ERIC Number: ED473611
Record Type: RIE
Publication Date: 2002-Aug
Reference Count: N/A
Teaching Introductory Statistics: Some Things I Have Learned.
Kirk, Roger E.
Most college students who major in psychology are required to take an introductory statistics course. This course requirement often elicits anxiety because students believe that statistics is a difficult subject, involves lots of math, and is not relevant to their career goals. The first perception is accurate. Statistics is a demanding subject. However, the other two perceptions are not true: the required mathematics is quite basic, and statistics is an indispensable tool for understanding psychological knowledge. A number of proven teaching techniques are described for changing students incorrect perceptions about statistics. Also discussed are teaching techniques fro reducing test anxiety, increasing student-teacher interaction, reducing rote memorization, getting students to read assignments on time, and promoting frequent reviews that lead to better long term retention. (Author)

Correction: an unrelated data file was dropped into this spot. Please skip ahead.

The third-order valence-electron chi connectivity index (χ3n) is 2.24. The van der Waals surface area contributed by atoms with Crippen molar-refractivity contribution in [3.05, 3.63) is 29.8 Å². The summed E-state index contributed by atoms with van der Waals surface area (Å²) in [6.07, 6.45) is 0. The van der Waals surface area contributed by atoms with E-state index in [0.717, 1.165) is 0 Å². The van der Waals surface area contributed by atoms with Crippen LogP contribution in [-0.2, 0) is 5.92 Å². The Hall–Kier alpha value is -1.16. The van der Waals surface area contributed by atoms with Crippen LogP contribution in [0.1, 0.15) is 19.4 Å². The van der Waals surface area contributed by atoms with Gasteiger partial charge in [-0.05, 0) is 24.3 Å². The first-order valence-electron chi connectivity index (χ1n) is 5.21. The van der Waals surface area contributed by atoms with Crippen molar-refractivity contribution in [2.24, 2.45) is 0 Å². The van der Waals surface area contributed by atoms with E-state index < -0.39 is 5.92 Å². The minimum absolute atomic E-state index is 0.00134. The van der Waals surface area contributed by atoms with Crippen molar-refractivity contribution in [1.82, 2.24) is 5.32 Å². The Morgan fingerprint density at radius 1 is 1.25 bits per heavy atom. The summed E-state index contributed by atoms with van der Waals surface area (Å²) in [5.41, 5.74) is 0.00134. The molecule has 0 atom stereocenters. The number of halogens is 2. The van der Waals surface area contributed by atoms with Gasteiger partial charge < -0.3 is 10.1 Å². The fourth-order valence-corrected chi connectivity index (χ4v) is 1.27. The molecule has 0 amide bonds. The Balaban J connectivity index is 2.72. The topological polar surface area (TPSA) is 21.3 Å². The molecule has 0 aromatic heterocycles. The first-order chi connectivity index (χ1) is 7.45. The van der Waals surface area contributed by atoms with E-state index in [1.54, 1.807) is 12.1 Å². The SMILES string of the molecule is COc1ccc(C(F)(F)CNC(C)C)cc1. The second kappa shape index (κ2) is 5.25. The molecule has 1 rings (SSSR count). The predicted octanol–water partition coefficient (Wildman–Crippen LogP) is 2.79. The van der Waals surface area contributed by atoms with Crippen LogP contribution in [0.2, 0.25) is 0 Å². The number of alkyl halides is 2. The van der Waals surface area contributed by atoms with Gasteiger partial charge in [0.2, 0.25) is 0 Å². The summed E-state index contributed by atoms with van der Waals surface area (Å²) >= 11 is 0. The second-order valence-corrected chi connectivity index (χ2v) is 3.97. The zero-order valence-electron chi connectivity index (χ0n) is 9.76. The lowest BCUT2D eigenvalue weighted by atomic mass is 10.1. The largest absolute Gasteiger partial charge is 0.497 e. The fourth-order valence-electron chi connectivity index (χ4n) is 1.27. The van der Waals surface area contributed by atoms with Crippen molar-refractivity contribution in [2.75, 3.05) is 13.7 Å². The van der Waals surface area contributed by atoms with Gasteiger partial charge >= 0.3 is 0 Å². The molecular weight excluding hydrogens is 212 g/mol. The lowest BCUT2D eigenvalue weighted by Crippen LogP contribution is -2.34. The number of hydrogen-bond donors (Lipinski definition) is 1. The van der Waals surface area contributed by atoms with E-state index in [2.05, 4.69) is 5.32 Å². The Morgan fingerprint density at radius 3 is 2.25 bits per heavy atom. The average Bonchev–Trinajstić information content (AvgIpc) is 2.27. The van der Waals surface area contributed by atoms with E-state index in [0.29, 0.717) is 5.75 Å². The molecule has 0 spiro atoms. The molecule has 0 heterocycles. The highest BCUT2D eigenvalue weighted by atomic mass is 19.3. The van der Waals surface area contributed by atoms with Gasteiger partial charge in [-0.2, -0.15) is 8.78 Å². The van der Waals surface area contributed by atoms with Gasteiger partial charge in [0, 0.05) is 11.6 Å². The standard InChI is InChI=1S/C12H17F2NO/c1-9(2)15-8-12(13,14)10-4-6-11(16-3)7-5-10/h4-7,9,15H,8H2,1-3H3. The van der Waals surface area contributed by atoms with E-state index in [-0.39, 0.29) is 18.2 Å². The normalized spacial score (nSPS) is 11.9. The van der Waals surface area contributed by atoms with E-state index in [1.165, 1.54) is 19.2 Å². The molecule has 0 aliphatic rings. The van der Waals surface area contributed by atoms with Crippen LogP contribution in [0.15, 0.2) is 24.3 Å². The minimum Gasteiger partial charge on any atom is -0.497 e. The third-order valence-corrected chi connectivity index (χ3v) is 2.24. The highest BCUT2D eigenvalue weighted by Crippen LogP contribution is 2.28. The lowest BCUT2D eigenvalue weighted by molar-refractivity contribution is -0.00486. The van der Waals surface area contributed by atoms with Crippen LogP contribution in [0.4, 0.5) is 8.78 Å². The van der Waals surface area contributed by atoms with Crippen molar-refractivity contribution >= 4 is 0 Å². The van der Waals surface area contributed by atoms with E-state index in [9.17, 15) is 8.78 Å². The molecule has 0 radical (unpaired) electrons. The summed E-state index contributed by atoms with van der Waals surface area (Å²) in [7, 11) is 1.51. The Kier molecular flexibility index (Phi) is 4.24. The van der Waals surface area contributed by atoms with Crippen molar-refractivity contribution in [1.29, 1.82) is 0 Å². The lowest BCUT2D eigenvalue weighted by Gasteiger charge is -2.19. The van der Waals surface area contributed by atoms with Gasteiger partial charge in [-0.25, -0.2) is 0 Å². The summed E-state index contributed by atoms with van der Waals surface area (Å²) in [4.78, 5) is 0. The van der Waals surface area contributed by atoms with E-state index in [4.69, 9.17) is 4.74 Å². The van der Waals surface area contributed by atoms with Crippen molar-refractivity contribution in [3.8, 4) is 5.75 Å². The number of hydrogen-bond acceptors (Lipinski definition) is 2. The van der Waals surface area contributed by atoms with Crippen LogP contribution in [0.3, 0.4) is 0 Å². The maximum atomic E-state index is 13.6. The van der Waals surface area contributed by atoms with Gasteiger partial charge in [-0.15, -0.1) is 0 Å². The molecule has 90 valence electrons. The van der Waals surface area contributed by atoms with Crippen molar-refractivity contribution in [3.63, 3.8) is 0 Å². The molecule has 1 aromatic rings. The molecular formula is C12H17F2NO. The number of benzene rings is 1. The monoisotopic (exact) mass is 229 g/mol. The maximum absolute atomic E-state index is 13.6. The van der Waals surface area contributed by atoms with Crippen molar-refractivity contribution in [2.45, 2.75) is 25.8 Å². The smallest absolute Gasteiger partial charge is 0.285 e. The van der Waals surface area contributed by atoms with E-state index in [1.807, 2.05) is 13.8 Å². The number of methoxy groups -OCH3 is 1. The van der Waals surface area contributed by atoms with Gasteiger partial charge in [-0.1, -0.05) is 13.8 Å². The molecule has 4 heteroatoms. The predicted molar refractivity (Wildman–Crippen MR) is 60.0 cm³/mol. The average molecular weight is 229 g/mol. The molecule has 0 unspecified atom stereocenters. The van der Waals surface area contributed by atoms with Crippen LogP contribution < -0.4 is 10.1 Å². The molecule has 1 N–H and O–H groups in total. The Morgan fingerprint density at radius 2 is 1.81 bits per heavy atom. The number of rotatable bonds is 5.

Publication Type: Opinion Papers; Speeches/Meeting Papers
Education Level: N/A
Audience: Practitioners; Teachers
Authoring Institution: N/A
Note: Paper presented at the Annual Conference of the American Psychological Association (110th, Chicago, IL, August 22-25, 2002).